The recent exposure of Dominic Cummings’ behaviour has quite rightly caused grave concerns about its effect on our trust in government, and our compliance with public health messages. The truth is that this trust was already plummeting. The inability to make enough testing available and the failure to establish proper track/trace/isolate capacity, let alone adequate surveillance systems are just some of the reasons behind the public’s perception that our Government’s performance is much worse than for example Germany’s, Australia’s, or South Korea’s. Combined with the high mortality rates and with week eleven of the lockdown looming, the public mood is justifiably friable.
This is at a critical time. The pressure to lift lockdown mounts, but we still do not have the basic public health systems required for outbreak control in place. There have been impressive local initiatives, but the scale of the crisis and the decimation nationally of public health capacity means the gaps are large. Local public health teams still do not have access to the information they need promptly to detect local flare ups, or the capacity to deal with them effectively. The number of contact tracers required to identify and subsequently follow up and support the contacts of the currently more than two thousand daily new positively tested cases, let alone of the estimated six thousand untested ones looks huge. Lifting lockdown under these circumstances could well prove reckless.
Urgent action is now needed if we are to be adequately resilient in the event of a second wave. Given the very short time scale, what form can this take? A mechanism has recently been proposed to kick off a rapid and transparent review of several components of the government machinery that have been found wanting, and in a way designed to lead to action. Recent events, though, suggest that this may not be rapid enough. Public trust could perhaps be sufficiently preserved to allow an orderly lifting of lockdown if we all now saw that the necessary infrastructure really was at last being put in place quickly, and that it was effective. A repeat of a “strategy based on massaged numbers” as with testing would be disastrous.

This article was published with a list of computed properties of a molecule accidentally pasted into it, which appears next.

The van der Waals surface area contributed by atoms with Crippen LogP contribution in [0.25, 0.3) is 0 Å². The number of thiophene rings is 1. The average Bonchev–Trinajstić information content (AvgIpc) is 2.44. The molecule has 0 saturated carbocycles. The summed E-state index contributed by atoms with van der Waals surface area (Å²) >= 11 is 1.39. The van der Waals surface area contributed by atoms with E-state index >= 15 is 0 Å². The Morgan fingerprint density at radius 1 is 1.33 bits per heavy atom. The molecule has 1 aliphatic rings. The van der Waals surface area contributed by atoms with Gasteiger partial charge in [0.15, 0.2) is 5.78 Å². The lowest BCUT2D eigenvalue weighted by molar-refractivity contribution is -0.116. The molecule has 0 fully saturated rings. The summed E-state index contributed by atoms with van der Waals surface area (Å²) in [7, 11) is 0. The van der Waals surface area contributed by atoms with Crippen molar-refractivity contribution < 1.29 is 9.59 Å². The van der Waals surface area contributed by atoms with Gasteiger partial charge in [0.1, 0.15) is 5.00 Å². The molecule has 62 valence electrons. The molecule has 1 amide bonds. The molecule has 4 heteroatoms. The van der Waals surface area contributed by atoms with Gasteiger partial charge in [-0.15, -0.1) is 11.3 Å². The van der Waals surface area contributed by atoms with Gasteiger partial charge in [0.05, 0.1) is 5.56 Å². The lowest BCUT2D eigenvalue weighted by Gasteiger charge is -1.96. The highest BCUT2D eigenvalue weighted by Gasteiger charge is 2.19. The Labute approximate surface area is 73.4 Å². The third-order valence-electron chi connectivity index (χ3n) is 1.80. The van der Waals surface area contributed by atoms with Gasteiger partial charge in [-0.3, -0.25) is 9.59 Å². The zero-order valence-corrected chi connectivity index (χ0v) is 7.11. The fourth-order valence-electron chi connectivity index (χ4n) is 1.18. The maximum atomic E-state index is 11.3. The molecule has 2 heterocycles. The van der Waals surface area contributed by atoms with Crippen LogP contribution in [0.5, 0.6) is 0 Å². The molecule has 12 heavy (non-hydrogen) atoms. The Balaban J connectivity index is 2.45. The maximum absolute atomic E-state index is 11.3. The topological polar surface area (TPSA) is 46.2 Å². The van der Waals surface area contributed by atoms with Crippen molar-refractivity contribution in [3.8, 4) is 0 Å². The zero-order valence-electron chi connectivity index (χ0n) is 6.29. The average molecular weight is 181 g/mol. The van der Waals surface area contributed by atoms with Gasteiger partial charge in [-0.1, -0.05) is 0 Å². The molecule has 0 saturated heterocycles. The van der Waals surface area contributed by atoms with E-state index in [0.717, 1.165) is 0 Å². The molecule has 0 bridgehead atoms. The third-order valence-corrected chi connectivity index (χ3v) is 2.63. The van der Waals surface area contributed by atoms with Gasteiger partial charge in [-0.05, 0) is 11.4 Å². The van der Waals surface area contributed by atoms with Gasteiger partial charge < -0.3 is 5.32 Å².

Why has it taken so long to do what is necessary? There are several reasons, but a significant one is the lack of organisational coherence of the public health function in England. For the first time since 1855 the Chief Medical Officer (CMO) post became part time in 2010, split with Director of R&D responsibilities within the Department of Health and Social Care. The CMO is an adviser to government, and no longer responsible for developing the public health function or holding it to account. Public Health England’s formal connection with the government is not through the CMO, but a second-in-line civil servant, reporting to DHSC’s permanent secretary. Nor is there the clear line of sight, if necessary transformable to unambiguous professional leadership, of the public health system at a local level. Several of the components vital to controlling the epidemic—for example establishment of track/trace/isolate systems—are being developed in parts of the government machinery which do not report to the CMO. The world beating track and trace system is “about to be implemented.” The latest addition to the galaxy of new involved parties is the new Joint Biosecurity Centre. The CMO apparently does not chair this. This all needs to change.